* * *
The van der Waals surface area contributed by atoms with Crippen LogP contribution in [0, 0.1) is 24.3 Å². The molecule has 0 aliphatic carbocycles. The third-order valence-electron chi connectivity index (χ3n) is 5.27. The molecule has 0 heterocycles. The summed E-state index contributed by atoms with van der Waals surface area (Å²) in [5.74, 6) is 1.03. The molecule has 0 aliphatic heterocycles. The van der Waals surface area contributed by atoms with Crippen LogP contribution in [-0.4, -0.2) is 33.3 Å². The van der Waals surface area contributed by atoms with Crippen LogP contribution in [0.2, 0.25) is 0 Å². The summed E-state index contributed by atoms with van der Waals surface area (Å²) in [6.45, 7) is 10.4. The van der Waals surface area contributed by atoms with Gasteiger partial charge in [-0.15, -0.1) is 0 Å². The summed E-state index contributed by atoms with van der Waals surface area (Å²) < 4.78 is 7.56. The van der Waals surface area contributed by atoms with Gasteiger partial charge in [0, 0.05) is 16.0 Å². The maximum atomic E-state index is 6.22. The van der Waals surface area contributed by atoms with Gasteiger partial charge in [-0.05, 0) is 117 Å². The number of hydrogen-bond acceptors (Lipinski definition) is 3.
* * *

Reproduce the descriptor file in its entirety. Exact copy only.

The van der Waals surface area contributed by atoms with Crippen LogP contribution in [0, 0.1) is 24.3 Å². The molecule has 0 aliphatic carbocycles. The third-order valence-electron chi connectivity index (χ3n) is 5.27. The molecule has 0 heterocycles. The summed E-state index contributed by atoms with van der Waals surface area (Å²) in [5.74, 6) is 1.03. The molecule has 0 aliphatic heterocycles. The van der Waals surface area contributed by atoms with Crippen LogP contribution in [-0.4, -0.2) is 33.3 Å². The van der Waals surface area contributed by atoms with Crippen LogP contribution in [0.2, 0.25) is 0 Å². The summed E-state index contributed by atoms with van der Waals surface area (Å²) in [6.45, 7) is 10.4. The van der Waals surface area contributed by atoms with Gasteiger partial charge in [-0.15, -0.1) is 0 Å². The summed E-state index contributed by atoms with van der Waals surface area (Å²) < 4.78 is 7.56. The van der Waals surface area contributed by atoms with Gasteiger partial charge in [0, 0.05) is 16.0 Å². The maximum atomic E-state index is 6.22. The van der Waals surface area contributed by atoms with Gasteiger partial charge in [-0.05, 0) is 117 Å². The number of hydrogen-bond acceptors (Lipinski definition) is 3.